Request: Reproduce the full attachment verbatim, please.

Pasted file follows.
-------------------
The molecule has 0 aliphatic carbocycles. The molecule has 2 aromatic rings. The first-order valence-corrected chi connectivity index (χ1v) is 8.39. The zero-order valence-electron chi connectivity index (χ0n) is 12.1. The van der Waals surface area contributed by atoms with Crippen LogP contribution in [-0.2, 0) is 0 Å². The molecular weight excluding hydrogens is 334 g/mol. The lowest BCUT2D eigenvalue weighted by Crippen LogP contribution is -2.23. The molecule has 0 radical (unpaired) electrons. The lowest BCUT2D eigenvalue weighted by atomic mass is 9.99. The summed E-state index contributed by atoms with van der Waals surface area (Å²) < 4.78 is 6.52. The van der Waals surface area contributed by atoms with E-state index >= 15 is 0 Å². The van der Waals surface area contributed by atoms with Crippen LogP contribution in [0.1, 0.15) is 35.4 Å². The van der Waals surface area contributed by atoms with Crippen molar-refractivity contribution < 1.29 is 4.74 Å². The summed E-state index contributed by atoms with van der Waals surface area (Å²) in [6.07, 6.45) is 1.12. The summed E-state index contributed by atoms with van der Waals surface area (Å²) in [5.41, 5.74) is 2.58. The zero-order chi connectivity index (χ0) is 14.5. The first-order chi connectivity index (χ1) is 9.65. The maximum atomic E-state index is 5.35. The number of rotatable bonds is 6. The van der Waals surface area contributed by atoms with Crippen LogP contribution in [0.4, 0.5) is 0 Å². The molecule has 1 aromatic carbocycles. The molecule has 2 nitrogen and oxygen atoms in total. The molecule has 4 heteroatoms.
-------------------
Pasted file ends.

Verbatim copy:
The molecule has 0 aliphatic carbocycles. The molecule has 2 aromatic rings. The first-order valence-corrected chi connectivity index (χ1v) is 8.39. The zero-order valence-electron chi connectivity index (χ0n) is 12.1. The van der Waals surface area contributed by atoms with Crippen LogP contribution in [-0.2, 0) is 0 Å². The molecular weight excluding hydrogens is 334 g/mol. The lowest BCUT2D eigenvalue weighted by Crippen LogP contribution is -2.23. The molecule has 0 radical (unpaired) electrons. The lowest BCUT2D eigenvalue weighted by atomic mass is 9.99. The summed E-state index contributed by atoms with van der Waals surface area (Å²) < 4.78 is 6.52. The van der Waals surface area contributed by atoms with E-state index >= 15 is 0 Å². The van der Waals surface area contributed by atoms with Crippen LogP contribution in [0.1, 0.15) is 35.4 Å². The van der Waals surface area contributed by atoms with Crippen molar-refractivity contribution < 1.29 is 4.74 Å². The summed E-state index contributed by atoms with van der Waals surface area (Å²) in [6.07, 6.45) is 1.12. The summed E-state index contributed by atoms with van der Waals surface area (Å²) in [5.41, 5.74) is 2.58. The zero-order chi connectivity index (χ0) is 14.5. The first-order chi connectivity index (χ1) is 9.65. The maximum atomic E-state index is 5.35. The number of rotatable bonds is 6. The van der Waals surface area contributed by atoms with Crippen LogP contribution in [0.4, 0.5) is 0 Å². The molecule has 1 aromatic carbocycles. The molecule has 2 nitrogen and oxygen atoms in total. The molecule has 4 heteroatoms.